For part 1 of this interview, click here.
Aaron: Both of you are on Linked-In, I believe I’ve seen you on Twitter a few times… you guys are already starting to expand your brand a little bit, so the website is on the ups. I’m glad to see that.
Meagan: I don’t understand Twitter, but I’m trying to participate in the National Trust’s Twitter Chat, You basically write something intelligent, and then edit it down into nonsense! We think in the future, if we have a better discussion board, I could get all my bloggers together, maybe in a video chat, and try to expand and connect people. We’ll probably be more involved in the future with media and the internet.
Aaron: What is your favorite part about your job? This could be working with the National Trust, this could be working in preservation, working in archaeology, anything like that. What is the best thing about what you do?
Laura: So, I’m an archaeologist for the National Park Service at San Antonio Missions, and I think the best part of my job, and why I always wanted to work for the NPS, is that you have a really captive audience. It’s not just an archaeologist out in the middle of the forest exploring a site! There’s always people who are really interested in history and archaeology who I can talk to. That’s my favorite part about my job.
Aaron: What about you, Meagan?
Meagan: My favorite part about being a preservationist is community activism. That there are people whom are mounting their own grass-roots campaigns and starting their own projects. You know, getting off the couch and thinking of something to do with a building; buying a building, saving a building, developing re-use plans because the city won’t pay for one on their own. I guess what’s interesting to me is getting to the point where the preservation can happen. You can’t redevelop the building until you know that it’s not going to get demolished. Just continuing to educate through positive events as well as protests about the importance of the building to individuals, to community groups, to elected officials. Just organizing that, and being a part of something. That’s why I run the blog; I love that I can put something online and a couple of thousand people will see it.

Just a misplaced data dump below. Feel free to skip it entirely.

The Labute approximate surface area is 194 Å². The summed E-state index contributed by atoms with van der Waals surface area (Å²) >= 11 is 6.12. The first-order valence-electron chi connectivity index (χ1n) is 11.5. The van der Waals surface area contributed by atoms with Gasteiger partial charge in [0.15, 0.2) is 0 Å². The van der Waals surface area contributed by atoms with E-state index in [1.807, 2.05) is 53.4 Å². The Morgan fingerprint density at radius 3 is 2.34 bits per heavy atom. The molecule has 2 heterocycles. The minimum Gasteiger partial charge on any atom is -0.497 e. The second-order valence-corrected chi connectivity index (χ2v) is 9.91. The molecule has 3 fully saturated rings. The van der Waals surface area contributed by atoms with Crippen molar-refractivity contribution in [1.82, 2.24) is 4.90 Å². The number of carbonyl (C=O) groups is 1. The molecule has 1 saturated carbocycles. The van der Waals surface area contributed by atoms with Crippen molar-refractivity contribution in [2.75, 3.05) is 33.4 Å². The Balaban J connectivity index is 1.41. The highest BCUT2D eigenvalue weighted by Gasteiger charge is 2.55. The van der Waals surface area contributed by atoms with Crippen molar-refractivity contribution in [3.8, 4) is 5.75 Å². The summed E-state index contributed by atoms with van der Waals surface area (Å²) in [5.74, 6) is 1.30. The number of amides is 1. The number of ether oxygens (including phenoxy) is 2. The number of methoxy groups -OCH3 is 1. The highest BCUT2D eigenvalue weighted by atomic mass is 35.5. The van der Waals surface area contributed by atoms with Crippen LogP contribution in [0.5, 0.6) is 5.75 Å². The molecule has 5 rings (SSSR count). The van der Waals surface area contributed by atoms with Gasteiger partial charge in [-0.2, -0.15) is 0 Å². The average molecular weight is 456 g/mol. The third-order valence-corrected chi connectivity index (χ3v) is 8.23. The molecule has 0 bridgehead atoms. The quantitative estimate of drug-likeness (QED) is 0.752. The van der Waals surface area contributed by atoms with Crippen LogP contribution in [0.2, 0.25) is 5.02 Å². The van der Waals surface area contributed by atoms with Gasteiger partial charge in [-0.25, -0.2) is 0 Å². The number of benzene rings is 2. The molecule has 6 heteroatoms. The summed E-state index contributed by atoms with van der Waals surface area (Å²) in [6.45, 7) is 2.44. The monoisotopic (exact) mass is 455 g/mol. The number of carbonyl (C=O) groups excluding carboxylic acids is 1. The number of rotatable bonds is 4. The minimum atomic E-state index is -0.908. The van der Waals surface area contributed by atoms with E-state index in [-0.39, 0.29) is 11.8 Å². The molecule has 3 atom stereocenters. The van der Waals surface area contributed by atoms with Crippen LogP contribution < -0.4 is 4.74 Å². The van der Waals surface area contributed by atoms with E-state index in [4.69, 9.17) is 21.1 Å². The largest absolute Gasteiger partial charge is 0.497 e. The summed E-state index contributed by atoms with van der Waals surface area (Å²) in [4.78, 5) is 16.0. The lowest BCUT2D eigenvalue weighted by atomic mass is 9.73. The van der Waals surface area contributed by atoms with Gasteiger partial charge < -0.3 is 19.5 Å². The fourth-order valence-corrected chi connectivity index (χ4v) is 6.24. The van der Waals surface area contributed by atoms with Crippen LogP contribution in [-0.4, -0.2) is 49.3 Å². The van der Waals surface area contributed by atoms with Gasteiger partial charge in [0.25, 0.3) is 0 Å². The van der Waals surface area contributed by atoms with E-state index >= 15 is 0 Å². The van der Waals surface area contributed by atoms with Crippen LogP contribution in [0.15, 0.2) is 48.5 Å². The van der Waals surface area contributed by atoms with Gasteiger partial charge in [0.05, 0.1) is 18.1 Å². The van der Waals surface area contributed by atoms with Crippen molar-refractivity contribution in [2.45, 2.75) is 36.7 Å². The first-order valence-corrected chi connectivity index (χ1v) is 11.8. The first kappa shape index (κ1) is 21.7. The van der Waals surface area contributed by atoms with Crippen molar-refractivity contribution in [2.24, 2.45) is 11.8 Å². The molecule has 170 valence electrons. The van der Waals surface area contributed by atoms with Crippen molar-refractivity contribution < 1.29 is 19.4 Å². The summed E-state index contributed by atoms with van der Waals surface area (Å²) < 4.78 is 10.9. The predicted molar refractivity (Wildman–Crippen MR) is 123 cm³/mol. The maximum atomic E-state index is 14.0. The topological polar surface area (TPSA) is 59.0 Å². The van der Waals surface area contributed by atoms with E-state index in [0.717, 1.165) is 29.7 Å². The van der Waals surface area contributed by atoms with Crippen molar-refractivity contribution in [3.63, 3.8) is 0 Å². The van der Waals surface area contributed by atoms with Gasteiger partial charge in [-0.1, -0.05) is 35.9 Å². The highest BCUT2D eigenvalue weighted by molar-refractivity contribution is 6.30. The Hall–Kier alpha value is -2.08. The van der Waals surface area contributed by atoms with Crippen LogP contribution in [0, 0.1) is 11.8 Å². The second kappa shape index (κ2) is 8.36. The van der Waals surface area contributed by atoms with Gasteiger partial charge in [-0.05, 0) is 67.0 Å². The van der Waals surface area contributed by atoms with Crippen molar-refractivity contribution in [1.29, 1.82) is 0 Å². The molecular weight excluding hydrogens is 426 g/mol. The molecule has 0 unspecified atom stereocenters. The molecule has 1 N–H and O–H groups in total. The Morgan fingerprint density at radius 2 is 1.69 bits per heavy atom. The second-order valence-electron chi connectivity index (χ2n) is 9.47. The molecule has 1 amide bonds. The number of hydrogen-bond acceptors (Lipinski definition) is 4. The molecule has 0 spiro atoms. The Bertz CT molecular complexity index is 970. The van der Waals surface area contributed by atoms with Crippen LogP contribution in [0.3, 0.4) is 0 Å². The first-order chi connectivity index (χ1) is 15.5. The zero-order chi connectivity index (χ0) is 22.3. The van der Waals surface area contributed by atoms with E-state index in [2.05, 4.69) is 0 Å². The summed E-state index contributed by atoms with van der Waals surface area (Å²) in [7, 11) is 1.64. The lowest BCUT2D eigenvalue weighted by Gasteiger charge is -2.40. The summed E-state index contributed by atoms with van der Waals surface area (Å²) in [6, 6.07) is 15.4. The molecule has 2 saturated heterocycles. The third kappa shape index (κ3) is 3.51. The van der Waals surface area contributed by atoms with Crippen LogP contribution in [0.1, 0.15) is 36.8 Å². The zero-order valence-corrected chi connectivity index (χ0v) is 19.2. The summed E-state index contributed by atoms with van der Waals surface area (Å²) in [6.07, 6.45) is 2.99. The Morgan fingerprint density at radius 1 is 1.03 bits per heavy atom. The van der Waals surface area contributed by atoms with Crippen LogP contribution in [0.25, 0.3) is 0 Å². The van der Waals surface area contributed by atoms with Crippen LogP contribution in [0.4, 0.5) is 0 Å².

Aaron: Is there some project you’ve always wanted to pursue, but couldn’t because of a lack of time or budget? If you had a blank check and as much time as you wanted to do whatever project you wanted, what would your project be?
Meagan: One, it’s not always money, it’s a lot of hard work. Hist Pres is something we wanted to do, so we did it. I don’t necessarily use money as a retardant to my imagination. What I would do, I would love to own an historic building, I would love to live in it, I would love to have that building host my businesses. I would also like to host community meetings, or other events, with kind of an open-door policy. Either a small-business incubator, or a place where community groups can meet. Just to be a hub for community revitalization in a city. That might not be something that I would have to do on my own; in the future I would like to be a Main Street manager, like the manager of a business improvement district, or a community association that’s very active. But if I don’t ever find that job I would love to buy a building. It’s pretty simple, but I would love to do it.
Aaron: Maine is selling lighthouses, from what I hear! In your opinion, since preservation and/or archaeology are largely hand-on kinds of jobs, how important is the internet to the field as a job hunting tool, a source of industry-relevant information, and as a tool for public outreach? Let’s start with your website. I think that your website sort of answers that question, but go ahead and give me your thoughts, if you would.
Meagan: What we’ve found is that the majority of jobs that we post are not hands-on jobs. A lot of the jobs are education and interpretation, management, research… they’re not necessarily as hands-on as graduate schools will lead you to believe. And also, there are specific degrees in material conservation; honestly, chemists do a lot of that work. But [the internet] is essential for jobs, and also for ways to get involved. Laura had mentioned to me before we started that the internet is the only way to apply for government jobs. And a big majority of preservation jobs are government jobs. As an activist tool, I point to Egypt.